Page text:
Employers are permitted to talk to their employees and to question them about their union activities so long as the conversation is not threatening or coercive in violation of § 8(a)(1). In judging the likely impact of such a conversation, the totality of the circumstances surrounding the conversation must be considered. TRW-United Greenfield, 637 F.2d at 416; Laredo, 613 F.2d at 1342; Delco-Remy, 596 F.2d at 1309.


Considering the strong stance taken against the union by the employer, the plant shutdown in process at the time of the questioning, and the actual content of the conversations between the employer and the employees, we conclude that substantial evidence supports the findings that the conversations violated § 8(a)(1).

The Plant Closing-Section 8(a)(3)


Weather Tamer and Tuskegee Garment were found to have violated § 8(a)(3) and § 8(a)(1) by laying off the production workers and closing the Tuskegee facility in reprisal for the employees' election of the Union as its bargaining agent.3


A partial closing such as this must be evaluated according to the standards of Textile Workers v. Darlington Co., 380 U.S. 263, 85 S.Ct. 994, 13 L.Ed.2d 827 (1965). Darlington establishes that an employer has an absolute right under the National Labor Relations Act to liquidate his entire business for whatever reasons he chooses, even if his motivation is vindictiveness toward a union. Id. at 273-74, 85 S.Ct. at 1001. A partial closing motivated by anti-union purposes is also not an unfair labor practice unless a runaway shop is involved or the employer uses the closing to chill unionism in his other businesses. Id. at 272-73, 275-76, 85 S.Ct. at 1000-1001, 1002. Both exceptions were found to be present in this case. We are convinced, however, from our review that there is not substantial evidence in the record to support such findings.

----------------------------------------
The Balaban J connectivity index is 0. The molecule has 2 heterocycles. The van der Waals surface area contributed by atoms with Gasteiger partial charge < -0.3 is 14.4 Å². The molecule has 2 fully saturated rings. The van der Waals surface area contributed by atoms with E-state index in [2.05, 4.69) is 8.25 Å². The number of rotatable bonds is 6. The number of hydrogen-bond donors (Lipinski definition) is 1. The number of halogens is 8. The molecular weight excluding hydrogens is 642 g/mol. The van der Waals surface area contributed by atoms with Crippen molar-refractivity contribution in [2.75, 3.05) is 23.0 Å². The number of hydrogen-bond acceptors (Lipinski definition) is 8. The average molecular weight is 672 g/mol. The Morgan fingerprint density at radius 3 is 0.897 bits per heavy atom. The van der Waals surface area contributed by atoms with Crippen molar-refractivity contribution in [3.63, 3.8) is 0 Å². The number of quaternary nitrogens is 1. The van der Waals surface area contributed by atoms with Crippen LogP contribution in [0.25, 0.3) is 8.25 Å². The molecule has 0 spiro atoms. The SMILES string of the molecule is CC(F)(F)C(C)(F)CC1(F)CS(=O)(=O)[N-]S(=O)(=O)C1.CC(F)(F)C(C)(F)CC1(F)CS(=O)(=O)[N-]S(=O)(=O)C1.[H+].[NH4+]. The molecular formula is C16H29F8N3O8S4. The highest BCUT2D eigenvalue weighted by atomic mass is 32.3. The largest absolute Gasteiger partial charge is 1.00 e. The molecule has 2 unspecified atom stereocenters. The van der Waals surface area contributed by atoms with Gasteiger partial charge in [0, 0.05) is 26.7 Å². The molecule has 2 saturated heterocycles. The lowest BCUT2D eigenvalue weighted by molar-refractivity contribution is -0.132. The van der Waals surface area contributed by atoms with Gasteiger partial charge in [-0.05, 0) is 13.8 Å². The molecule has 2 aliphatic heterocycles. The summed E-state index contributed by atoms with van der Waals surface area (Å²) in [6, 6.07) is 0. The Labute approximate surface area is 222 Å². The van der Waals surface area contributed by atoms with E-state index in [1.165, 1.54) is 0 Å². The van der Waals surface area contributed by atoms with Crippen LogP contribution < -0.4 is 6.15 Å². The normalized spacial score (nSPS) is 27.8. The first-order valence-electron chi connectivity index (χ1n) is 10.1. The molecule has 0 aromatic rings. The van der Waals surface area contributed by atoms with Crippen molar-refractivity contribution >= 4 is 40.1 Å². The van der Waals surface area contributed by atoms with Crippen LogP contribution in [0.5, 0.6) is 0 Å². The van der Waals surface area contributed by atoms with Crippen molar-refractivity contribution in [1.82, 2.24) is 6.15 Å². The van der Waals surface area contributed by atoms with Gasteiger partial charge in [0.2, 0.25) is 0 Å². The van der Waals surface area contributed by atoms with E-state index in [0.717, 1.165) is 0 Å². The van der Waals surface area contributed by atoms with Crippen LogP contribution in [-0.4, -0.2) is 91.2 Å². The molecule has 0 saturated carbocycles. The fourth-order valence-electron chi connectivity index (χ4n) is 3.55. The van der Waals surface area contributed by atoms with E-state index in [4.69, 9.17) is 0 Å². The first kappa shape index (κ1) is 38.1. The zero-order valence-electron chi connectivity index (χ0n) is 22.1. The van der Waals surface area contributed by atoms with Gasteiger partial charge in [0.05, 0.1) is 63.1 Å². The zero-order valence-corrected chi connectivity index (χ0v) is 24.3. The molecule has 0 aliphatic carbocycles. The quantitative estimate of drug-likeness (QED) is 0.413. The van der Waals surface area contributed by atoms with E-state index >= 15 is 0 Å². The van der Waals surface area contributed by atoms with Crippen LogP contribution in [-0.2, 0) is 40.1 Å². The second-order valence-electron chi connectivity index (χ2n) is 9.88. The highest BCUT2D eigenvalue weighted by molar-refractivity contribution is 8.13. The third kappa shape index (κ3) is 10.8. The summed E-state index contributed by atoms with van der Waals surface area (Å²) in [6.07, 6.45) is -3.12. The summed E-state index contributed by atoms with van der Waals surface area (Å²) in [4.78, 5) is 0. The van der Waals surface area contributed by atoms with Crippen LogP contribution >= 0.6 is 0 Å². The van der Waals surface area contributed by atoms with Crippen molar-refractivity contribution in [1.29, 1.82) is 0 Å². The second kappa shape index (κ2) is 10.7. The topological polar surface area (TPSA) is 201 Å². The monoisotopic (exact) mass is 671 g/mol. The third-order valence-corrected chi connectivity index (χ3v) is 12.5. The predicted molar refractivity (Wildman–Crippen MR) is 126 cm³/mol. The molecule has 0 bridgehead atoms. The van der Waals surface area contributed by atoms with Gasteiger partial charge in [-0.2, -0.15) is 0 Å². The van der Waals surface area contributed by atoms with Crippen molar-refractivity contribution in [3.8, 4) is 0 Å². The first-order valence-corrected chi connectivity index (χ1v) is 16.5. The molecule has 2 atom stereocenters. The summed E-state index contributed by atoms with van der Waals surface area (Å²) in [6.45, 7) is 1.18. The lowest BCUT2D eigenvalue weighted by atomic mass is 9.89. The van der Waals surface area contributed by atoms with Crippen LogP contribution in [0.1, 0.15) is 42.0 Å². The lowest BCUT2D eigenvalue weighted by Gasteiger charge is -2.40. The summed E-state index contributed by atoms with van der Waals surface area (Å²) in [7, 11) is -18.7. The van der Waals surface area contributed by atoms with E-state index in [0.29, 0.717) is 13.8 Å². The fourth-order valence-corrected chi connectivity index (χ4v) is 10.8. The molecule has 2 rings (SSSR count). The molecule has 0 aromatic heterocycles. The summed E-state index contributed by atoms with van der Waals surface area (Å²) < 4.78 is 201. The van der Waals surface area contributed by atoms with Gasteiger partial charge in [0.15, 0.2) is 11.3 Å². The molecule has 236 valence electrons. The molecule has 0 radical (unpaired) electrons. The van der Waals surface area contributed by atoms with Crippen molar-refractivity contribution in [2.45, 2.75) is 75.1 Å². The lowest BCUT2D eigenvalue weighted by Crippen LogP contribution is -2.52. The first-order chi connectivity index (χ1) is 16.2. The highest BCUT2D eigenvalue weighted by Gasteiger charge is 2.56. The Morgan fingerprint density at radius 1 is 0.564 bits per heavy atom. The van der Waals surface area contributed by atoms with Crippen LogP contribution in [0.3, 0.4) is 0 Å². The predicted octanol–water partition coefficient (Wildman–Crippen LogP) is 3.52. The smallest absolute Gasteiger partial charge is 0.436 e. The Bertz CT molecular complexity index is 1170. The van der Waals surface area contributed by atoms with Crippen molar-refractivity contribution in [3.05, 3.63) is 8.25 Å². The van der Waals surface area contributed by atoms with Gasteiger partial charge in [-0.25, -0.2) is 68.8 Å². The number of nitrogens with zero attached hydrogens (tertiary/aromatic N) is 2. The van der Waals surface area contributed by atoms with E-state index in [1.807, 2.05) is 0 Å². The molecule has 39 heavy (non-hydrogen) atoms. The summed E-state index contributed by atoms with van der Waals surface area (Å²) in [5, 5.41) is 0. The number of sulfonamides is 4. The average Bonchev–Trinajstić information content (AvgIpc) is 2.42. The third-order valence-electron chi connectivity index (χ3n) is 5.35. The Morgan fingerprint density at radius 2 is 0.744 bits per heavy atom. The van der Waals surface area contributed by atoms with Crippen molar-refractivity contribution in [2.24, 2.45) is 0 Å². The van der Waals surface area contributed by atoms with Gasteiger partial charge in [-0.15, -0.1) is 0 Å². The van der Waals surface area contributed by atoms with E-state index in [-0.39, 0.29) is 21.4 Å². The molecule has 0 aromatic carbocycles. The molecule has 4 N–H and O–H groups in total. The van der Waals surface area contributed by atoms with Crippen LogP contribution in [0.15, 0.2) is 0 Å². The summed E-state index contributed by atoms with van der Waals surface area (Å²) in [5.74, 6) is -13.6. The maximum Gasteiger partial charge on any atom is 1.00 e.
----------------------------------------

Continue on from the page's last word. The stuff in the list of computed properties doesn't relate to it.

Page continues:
A runaway shop exists when an employer, in retaliation against union activities, transfers work from the closed facility to another plant or opens a new plant to replace the closed plant. Id. at 272-73, 85 S.Ct. at 1000-1001. If no transfer of work has taken place or if there is a transfer of work, but the decision to transfer is made for business reasons unrelated to union activity at the closed plant, then there has been no unfair labor practice. See Frito-Lay, Inc. v. NLRB, 585 F.2d 62, 67-68 (3d Cir. 1978).


The Board adopted with modifications the Administrative Law Judge's finding that Weather Tamer transferred work from its Tuskegee plant to its Lewisburg plant in retaliation against the Tuskegee employees' election of the Union. The Board found that the § 8(a)(1) statements, the timing of the layoffs, and "other facts" established a prima facie case of a § 8(a)(3) violation, and that Weather Tamer had failed to demonstrate that the termination of Tuskegee Garment would have taken place even in the absence of Union activity.4


In reaching this conclusion the Board overlooked the myriad of evidence presented by Weather Tamer which demonstrated that the decision to close was for business reasons. The record as a whole clearly reflects, by overwhelming evidence, that the decision to close Tuskegee was in reaction to economic conditions and not in reaction to the Union. Our reading of the record indicates that rather than a transfer of work, what occurred was a business consolidation resulting from a declining demand for Weather Tamer's goods.


Uncontroverted evidence establishes that orders for Weather Tamer's garments began to drop during the spring, 1978, season. At the end of that season company records reflect a substantial decline in sales, and this decline continued through the fall, 1978, season.5 The layoffs at Tuskegee coincided with this declining demand. The record also discloses that although approximately 100 Tuskegee employees were discharged, employment at the Lewisburg plant did not increase throughout 1978, and the total Weather Tamer payroll decreased by approximately 200 employees from mid-July, 1978, to mid-December, 1978.


It is clear from the record that Weather Tamer did not increase production capacity at Lewisburg or its other plants to compensate for the shutdown of Tuskegee. The only reasonable conclusion to be drawn from the evidence is that, faced with a deteriorating economic climate, Weather Tamer made a business decision to consolidate its holdings. See Frito-Lay, 585 F.2d at 67; NLRB v. Lloyd Wood Coal Co., Inc., 585 F.2d 752, 756-57 (5th Cir. 1978). The fact that Weather Tamer chose to close Tuskegee rather than its newly constructed Lewisburg facility is none of our concern. This decision was for management, not for the Board or this Court, to make.6